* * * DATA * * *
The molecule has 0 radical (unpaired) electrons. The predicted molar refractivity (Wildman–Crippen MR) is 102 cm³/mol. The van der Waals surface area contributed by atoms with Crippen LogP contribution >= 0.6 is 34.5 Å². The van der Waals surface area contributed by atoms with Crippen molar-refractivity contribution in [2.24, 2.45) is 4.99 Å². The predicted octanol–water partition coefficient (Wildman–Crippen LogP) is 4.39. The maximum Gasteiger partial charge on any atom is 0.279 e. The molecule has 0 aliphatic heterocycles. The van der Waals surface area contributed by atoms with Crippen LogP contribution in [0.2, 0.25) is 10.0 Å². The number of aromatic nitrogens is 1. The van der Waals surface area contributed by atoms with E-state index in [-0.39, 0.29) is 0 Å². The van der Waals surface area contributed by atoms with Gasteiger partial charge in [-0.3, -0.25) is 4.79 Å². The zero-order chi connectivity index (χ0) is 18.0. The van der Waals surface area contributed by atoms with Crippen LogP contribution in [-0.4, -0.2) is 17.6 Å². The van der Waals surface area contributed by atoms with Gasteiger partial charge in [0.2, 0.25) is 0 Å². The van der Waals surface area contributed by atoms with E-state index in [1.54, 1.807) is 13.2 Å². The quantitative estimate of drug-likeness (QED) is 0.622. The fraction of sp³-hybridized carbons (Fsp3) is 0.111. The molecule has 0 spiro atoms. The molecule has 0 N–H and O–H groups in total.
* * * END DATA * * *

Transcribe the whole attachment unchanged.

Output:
The molecule has 0 radical (unpaired) electrons. The predicted molar refractivity (Wildman–Crippen MR) is 102 cm³/mol. The van der Waals surface area contributed by atoms with Crippen LogP contribution >= 0.6 is 34.5 Å². The van der Waals surface area contributed by atoms with Crippen molar-refractivity contribution in [2.24, 2.45) is 4.99 Å². The predicted octanol–water partition coefficient (Wildman–Crippen LogP) is 4.39. The maximum Gasteiger partial charge on any atom is 0.279 e. The molecule has 0 aliphatic heterocycles. The van der Waals surface area contributed by atoms with Crippen LogP contribution in [0.2, 0.25) is 10.0 Å². The number of aromatic nitrogens is 1. The van der Waals surface area contributed by atoms with E-state index in [-0.39, 0.29) is 0 Å². The van der Waals surface area contributed by atoms with Gasteiger partial charge in [-0.3, -0.25) is 4.79 Å². The zero-order chi connectivity index (χ0) is 18.0. The van der Waals surface area contributed by atoms with Crippen LogP contribution in [-0.4, -0.2) is 17.6 Å². The van der Waals surface area contributed by atoms with Gasteiger partial charge in [0.2, 0.25) is 0 Å². The van der Waals surface area contributed by atoms with E-state index in [1.54, 1.807) is 13.2 Å². The quantitative estimate of drug-likeness (QED) is 0.622. The fraction of sp³-hybridized carbons (Fsp3) is 0.111. The molecule has 0 spiro atoms. The molecule has 0 N–H and O–H groups in total.